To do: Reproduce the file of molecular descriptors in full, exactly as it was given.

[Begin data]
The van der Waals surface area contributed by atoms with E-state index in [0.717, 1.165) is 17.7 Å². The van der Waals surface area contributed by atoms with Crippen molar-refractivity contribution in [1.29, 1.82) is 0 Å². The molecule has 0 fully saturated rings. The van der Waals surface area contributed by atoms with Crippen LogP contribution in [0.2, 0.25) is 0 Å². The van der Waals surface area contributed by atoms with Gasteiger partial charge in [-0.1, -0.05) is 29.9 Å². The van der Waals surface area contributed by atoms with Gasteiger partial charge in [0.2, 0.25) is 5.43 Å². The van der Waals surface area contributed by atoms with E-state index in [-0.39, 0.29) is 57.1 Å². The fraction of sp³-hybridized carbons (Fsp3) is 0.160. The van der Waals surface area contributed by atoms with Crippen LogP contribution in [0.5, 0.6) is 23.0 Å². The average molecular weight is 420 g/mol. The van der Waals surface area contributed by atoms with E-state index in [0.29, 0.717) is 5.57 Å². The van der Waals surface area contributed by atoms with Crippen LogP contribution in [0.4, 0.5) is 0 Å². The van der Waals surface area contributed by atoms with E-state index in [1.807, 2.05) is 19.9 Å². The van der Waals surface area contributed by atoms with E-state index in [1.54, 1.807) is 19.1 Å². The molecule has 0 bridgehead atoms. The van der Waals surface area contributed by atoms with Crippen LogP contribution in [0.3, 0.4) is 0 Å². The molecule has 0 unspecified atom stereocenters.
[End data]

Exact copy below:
The van der Waals surface area contributed by atoms with E-state index in [0.717, 1.165) is 17.7 Å². The van der Waals surface area contributed by atoms with Crippen molar-refractivity contribution in [1.29, 1.82) is 0 Å². The molecule has 0 fully saturated rings. The van der Waals surface area contributed by atoms with Crippen LogP contribution in [0.2, 0.25) is 0 Å². The van der Waals surface area contributed by atoms with Gasteiger partial charge in [-0.1, -0.05) is 29.9 Å². The van der Waals surface area contributed by atoms with Gasteiger partial charge in [0.2, 0.25) is 5.43 Å². The van der Waals surface area contributed by atoms with E-state index in [-0.39, 0.29) is 57.1 Å². The fraction of sp³-hybridized carbons (Fsp3) is 0.160. The van der Waals surface area contributed by atoms with Crippen LogP contribution in [0.5, 0.6) is 23.0 Å². The average molecular weight is 420 g/mol. The van der Waals surface area contributed by atoms with E-state index in [0.29, 0.717) is 5.57 Å². The van der Waals surface area contributed by atoms with Crippen LogP contribution in [0.4, 0.5) is 0 Å². The van der Waals surface area contributed by atoms with E-state index in [1.807, 2.05) is 19.9 Å². The van der Waals surface area contributed by atoms with E-state index in [1.54, 1.807) is 19.1 Å². The molecule has 0 bridgehead atoms. The van der Waals surface area contributed by atoms with Crippen LogP contribution in [0.3, 0.4) is 0 Å². The molecule has 0 unspecified atom stereocenters.